U.S. Department of State
95/11/01 Fact Sheet--Bosnia: Economic Sanctions
Bureau of Public Affairs
In May 1992, the Security Council imposed an economic embargo on the Federal Republic of Yugoslavia (FRY; Serbia and Montenegro). These sanctions prohibit trade and financial transactions with the FRY. A humanitarian exception allows the FRY to import food, medicine, and other humanitarian items under license from the UN Sanctions Committee.
In late 1992 and early 1993, the United States led efforts to establish Sanctions Assistance Monitoring Missions (SAMs), now under the auspices of the EU and OSCE, at border crossings in the states adjoining the FRY. International customs monitors assist local border officials in enforcing the sanctions on the FRY. The United States presently contributes approximately 60 customs monitors to this 240-person effort.
In September 1994, the Security Council extended the economic sanctions already applied against the FRY to the territory controlled by Bosnian Serb forces.
At the same time, the Security Council permitted a limited sanctions suspension for Serbia in return for a FRY commitment to cut off support to the Bosnian Serbs and to allow an international monitoring mission along the FRY/Bosnia border. The suspension allowed the opening of the Belgrade airport for international flights, the resumption of ferry service to Italy, and the resumption of sports and cultural exchanges with the FRY.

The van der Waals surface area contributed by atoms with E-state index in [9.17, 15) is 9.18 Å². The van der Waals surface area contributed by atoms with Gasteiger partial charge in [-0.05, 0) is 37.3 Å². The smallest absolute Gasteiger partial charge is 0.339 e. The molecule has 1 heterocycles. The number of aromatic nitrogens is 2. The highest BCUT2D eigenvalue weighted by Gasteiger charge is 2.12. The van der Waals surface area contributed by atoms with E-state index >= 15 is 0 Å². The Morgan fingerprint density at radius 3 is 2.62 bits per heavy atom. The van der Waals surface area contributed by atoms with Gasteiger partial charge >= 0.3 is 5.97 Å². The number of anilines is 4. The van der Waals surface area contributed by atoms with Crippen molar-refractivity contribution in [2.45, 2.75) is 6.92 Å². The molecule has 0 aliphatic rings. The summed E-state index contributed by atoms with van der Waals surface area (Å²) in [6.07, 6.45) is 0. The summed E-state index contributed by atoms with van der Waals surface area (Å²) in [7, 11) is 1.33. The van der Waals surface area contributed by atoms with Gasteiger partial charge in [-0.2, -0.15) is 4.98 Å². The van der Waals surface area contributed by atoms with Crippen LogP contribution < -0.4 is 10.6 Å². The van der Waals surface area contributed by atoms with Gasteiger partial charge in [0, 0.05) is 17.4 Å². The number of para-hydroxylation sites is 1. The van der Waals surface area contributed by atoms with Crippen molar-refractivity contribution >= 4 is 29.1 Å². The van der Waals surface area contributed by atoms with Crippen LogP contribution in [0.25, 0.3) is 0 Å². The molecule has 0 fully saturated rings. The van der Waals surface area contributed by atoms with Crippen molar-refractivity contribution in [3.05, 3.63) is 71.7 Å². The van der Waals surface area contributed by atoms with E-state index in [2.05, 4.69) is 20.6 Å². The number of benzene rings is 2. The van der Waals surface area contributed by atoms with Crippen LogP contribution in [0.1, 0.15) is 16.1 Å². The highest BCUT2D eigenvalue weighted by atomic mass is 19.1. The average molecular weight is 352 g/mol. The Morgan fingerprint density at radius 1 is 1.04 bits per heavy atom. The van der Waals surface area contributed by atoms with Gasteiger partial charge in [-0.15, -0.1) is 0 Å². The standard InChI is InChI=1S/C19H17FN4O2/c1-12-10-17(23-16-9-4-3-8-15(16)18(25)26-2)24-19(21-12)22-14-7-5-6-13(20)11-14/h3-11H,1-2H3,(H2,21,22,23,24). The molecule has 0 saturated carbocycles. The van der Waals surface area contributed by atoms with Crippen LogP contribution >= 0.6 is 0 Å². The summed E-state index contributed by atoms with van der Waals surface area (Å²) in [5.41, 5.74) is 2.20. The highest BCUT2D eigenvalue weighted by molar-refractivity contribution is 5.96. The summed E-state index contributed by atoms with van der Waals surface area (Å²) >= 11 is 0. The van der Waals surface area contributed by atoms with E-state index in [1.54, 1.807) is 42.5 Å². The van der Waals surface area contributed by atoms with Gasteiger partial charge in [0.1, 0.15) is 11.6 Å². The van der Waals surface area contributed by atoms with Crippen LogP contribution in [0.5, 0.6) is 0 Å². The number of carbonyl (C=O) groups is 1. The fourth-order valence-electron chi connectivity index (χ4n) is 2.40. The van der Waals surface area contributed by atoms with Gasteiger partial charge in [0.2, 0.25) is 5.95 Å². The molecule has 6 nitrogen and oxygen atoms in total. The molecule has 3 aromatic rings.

The United States has contributed 50 civilian monitors to the 220-person international monitoring mission along the FRY/Bosnia border.
Sanctions have contributed to a significant economic decline in the FRY. Industrial production and real incomes are down at least 50 percent since 1991. As a result, obtaining sanctions relief has become a priority for the FRY Government.
November 1995 (###)
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